WJC President Ronald Lauder Demands Stricter Laws Against Antisemitism on the Internet

Ron Lauder, the president of the World Jewish Congress, addresses the audiance during the Ynet and Yedioth Ahronoth's anti-BDS conference in Jerusalem on March 28, 2016. Israel has been the target of a global boycott campaign aimed at ending its occupation, known as BDS (Boycott, Divestment and Sanctions). / AFP …
MENAHEM KAHANA/AFP/Getty

Speaking at a meeting in Munich of officials from around the world gathered to tackle the issue of antisemitism, World Jewish Congress President Ronald Lauder demanded action against antisemitism, especially new laws that would regulate its spread over the internet.

Lauder spoke at the Second World Jewish Congress International Meeting of Special Envoys and Coordinators for Combating Antisemitism, a meeting of three dozen officials from around the globe.

“After three decades, antisemitism has now reared its head,” said Lauder. “Antisemitism, even after 1945, was here. It was quiet, underground, but it was here. It didn’t disappear.”

Citing the Yom Kippur synagogue attack in the German city of Halle, in which an antisemitic gunman attempted to attack the congregation barricaded inside, and then proceeded to kill two passersby when he could not enter the building, Lauder asked of the killer, “Where’d he get the information?”

“It didn’t come from the air,” he stated. “It came over the internet. He was someone who frankly sat at home and looked at the internet and got angry.”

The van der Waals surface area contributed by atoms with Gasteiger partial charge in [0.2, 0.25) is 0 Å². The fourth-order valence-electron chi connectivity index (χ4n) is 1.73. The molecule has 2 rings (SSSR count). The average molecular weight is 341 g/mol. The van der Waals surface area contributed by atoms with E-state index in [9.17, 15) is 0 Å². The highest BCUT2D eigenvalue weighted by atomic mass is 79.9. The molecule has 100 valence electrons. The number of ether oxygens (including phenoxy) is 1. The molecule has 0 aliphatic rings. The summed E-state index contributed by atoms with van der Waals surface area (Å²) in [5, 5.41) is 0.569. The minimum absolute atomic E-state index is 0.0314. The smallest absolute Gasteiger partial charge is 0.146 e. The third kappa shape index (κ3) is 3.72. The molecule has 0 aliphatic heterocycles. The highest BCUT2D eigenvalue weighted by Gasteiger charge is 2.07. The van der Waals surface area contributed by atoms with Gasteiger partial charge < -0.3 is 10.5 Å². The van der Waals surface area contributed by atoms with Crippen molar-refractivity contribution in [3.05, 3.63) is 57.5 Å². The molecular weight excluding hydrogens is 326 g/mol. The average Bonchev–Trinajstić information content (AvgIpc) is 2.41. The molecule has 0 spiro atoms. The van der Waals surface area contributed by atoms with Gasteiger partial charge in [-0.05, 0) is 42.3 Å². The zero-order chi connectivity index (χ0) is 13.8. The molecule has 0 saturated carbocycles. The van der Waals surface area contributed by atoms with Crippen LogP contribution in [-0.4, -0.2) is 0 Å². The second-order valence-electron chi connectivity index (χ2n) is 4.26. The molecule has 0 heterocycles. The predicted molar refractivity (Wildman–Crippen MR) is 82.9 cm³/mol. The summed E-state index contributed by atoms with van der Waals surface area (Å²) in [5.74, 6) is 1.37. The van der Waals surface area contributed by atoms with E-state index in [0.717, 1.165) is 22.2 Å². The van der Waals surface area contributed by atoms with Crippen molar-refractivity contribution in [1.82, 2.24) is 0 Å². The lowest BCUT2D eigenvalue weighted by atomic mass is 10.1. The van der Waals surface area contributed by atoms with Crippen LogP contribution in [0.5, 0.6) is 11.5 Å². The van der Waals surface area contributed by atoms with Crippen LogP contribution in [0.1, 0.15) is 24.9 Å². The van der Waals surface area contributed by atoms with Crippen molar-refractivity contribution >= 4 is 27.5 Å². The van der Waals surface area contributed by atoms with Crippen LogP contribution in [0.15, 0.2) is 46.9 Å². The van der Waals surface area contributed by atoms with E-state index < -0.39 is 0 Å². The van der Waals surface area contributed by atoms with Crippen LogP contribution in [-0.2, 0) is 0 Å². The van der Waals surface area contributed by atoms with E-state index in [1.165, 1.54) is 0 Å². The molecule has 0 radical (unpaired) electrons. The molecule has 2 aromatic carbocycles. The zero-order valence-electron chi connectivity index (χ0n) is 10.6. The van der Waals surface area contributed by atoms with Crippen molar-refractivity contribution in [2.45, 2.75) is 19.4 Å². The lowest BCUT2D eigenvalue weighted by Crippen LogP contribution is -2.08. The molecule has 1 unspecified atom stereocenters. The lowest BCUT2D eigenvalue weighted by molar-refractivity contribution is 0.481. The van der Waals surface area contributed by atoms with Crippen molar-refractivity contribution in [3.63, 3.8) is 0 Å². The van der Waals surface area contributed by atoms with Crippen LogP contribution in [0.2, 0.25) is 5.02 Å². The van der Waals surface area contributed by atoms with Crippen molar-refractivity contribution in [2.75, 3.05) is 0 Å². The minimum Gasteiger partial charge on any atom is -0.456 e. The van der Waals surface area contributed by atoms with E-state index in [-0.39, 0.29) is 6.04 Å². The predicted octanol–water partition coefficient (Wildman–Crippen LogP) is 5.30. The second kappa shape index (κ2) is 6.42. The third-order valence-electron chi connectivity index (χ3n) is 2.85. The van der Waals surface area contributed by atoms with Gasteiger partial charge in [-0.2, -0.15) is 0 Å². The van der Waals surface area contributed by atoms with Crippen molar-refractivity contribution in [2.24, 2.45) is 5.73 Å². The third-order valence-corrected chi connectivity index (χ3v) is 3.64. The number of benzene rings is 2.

At the moment, he noted, “There’s no ability to stop this stuff coming. We can find out where every piece on the internet comes from if we want to. No one’s doing it.”

At one meeting on issue, said Lauder, “I spoke to a judge, and asked ‘how do you allow this to happen?’ He said, ‘There’s no law against it.’”

Lauder criticized the actions of the police at Halle, noting that it took them 20 minutes to respond to the shooting, and said that if a non-Jewish site were the target, “Police would have been there in five minutes.”

Of the German police, he charged, “At least a third of them are basically antisemitic. And the question is, how can you expect them to carry out things when you have [neo-Nazi] marches in Chemnitz and Dortmund, and the police stand by? For us, it is very reminiscent of the police standing by during Kristallnacht, and not allowing the firemen to get there.”

Lauder recommended a concerted effort to revamp Holocaust and antisemitism education, especially to make them more immersive and immediate through the use of films and lectures from survivors.

He also demanded the enactment of much stricter laws against hate speech on the internet and elsewhere.

“This is what we are facing,” he stated. “We can have all of the confidences that we want, but we want action not words. We want laws that really mean something.”

Commenting on the speeches heard at the conference, Lauder noted, “No one said, ‘This is what I plan to do.’ We heard, ‘We must stop it,’ but no one said, ‘We have to change this law or that law.’”

Noting that films and other information on antisemitic hate groups are readily available to authorities, he said, “What do we do with them? Nothing. That’s the question.”

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